Excel Email Address Cleaner & Aggregator – R function (#readxl #openxlsx)

Zillow $1M machine learning winner, Jordan Meyer, keynoting Analytics>Forward by Research Triangle Analysts in Durham, NC on March 9, 2019. Register using this link!

From the output Valid worksheet. The second column has valid email addresses. Other columns display the origin of the address including Excel filename and column name.

Using R packages including the tidyverse’s readxl (Jenny Bryan) and stringr (Hadley Wickham), I wrote an R script (code here and at the bottom of this post) called excel_email_cleaner to aggregate and filter out invalid email addresses found in any number of Excel workbooks with any number of worksheets that might contain email addresses.

This was created for a service organization of which I am a member, “100 Black Men of Triangle East” (serving Raleigh, Durham, and Chapel Hill, NC). If the name bothers you, please consider that the motto of the organization is “What They See is What They’ll Be”. The national “100 Black Men” organization counts among its original 1963 members Jackie Robinson and Dr. William Hayling. We mentor young men likely to be inspired by our image to commit to excellence and serving others (all beings).

As an aside: I believe we will eventually have mentoring programs that affirm all young people and build bridges between all of us through a courageous engagement with history and identity.

The excel_email_cleaner function:

  1. Finds Excel files as indicated by file extensions .xls or .xlsx
  2. Looks in each Excel file for column names that suggest an email address exists in that column
  3. Cleans email addresses found of invalid characters (anything not a letter, number, underscore, period or at-symbol [@])
  4. Labels the resulting email address as VALID or INVALID depending on whether the email address has more than one @ or zero periods [this could obviously use augmentation]
  5. Assigns each email address a corresponding name (e.g., “Tom Jones”) based on one or more found name columns (e.g., “First Name” or just “Name”), concatenating when appropriate
  6. Eliminates duplicate email address [this could use refinement – I currently use dplyr distinct() rather than a criterion like the most recent Excel file date, which could associate the email address with a more recent name
  7. Outputs an Microsoft Excel .xlsx workbook with:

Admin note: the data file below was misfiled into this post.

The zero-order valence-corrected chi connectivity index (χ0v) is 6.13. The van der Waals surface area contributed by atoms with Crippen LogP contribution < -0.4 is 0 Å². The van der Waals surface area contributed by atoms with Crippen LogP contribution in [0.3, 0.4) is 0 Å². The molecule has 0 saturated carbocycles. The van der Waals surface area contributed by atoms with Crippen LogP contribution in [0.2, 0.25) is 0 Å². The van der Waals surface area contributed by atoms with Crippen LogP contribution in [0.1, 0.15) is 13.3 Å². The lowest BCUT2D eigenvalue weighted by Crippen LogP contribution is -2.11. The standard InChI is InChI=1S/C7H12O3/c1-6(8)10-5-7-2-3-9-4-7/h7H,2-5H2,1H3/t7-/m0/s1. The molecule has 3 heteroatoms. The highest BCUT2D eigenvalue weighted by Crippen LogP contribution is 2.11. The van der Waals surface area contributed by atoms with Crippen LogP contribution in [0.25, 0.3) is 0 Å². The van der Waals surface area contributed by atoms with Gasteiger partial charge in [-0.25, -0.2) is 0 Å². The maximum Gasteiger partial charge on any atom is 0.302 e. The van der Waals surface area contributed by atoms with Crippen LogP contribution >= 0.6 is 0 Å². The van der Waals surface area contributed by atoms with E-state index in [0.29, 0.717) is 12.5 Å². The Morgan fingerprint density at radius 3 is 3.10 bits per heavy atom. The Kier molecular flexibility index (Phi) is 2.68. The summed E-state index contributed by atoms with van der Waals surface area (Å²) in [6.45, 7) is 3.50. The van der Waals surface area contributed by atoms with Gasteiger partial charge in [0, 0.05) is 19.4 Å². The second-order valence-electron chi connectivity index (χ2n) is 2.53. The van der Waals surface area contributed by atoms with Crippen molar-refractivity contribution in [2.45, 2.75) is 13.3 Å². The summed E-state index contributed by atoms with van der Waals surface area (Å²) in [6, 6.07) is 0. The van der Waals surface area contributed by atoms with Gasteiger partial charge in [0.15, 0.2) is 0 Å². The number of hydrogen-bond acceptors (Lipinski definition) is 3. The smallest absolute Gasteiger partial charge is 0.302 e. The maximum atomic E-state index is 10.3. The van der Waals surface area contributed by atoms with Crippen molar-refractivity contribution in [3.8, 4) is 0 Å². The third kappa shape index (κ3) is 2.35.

1. Name
    2. Cleaned Email Address
    3. Origin Excel filename
    4. Origin Excel sheetname
    5. Original uncleaned email address
    6. Name of column containing that original email address
    7. A flag indicating whether cleaning took place
    8. A flag indicating whether the cleaned email address appears to still be invalid
    9. a simple row-counter
    10. an email_group column that one could use to identify what email addresses to use each day to avoid getting blocked by an email provider. This is currently set to groups of 300 email addresses and can be adjusted by changing the number 300 in the script.
From the output Valid worksheet. The second column has valid email addresses. Other columns display the origin of the address including Excel filename and column name.
As the script runs, text indicates status and shows examples. Notice the invalid email addresses at the top, an Excel file was found with an email column but no name [still gets processed], and at the bottom are invalid email addresses that get cleaned prior to insertion in the output Excel workbook.
Status message. Notice that the above picture displays an older version of this message.
Worksheets in the output Excel file.

Something like this R script may already exist. Please let me know if you find another example. I know my current script could use refining.

Cleaning email addresses can be critical. Odd characters can appear in Excel cells like ¢ as one copies and pastes between file formats or some other file-encoding issue comes into play. I have not yet researched whether such values as ¢ are legal in email addresses but in the case of the served non-profit, those values were undesired suffixes (e.g., DONTEMAILME¢@AOL.COM).

Some discussion of these undesired characters and encoding challeges appear in these links:

This code is to remind me of how I (or some kind soul) might improve the script so it better handles where multiple email address exist in the same cell. I think tidyr separate_rows() could do it. Fortunately, in my case, there were just a few email addresses of this kind one could manually extract from the output Invalid worksheet.

modset <- starwars %>% select(name) %>% 
mutate(simple_nam_email = paste0("dummy (", name, "@aol.com) ; <", name, "second@yahoo.com>"))
modset_h <- head(modset) modset_h2 <- modset_h %>%
separate_rows(sep = "[^[:alnum:].]+", convert = FALSE)
https://stackoverflow.com/questions/43427786/conditionally-insert-rows-to-a-dataframe-using-dplyr/43427988#43427988
dplyr::filter(str_count(simple_nam_email, "@") == 2) %>%
group_by(row_number()) %>%
do (
rbind(., runif(length(.)))
) %>%
ungroup() %>%
bind_rows(., modset_h %>% dplyr::filter(str_count(simple_nam_email, "@") != 2)) %>%
mutate(new = purrr::map(data,~ addrow_multiemail(.x))) %>%
mutate(email_mod = case_when(
str_detect(simple_nam_email, "\<") ~ str_extract(simple_nam_email, "(?<=\<).(?=\>)"), str_detect(simple_nam_email, "\(") ~ str_extract(simple_nam_email, "(?<=\().(?=\))"), TRUE ~ simple_nam_email)) %>%
mutate(email_mod = str_replace_all(toupper(email_mod),
"[^A-Z0-9_@.\-]", "")
)
head(modset_h2)

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2 thoughts on “Excel Email Address Cleaner & Aggregator – R function (#readxl #openxlsx)

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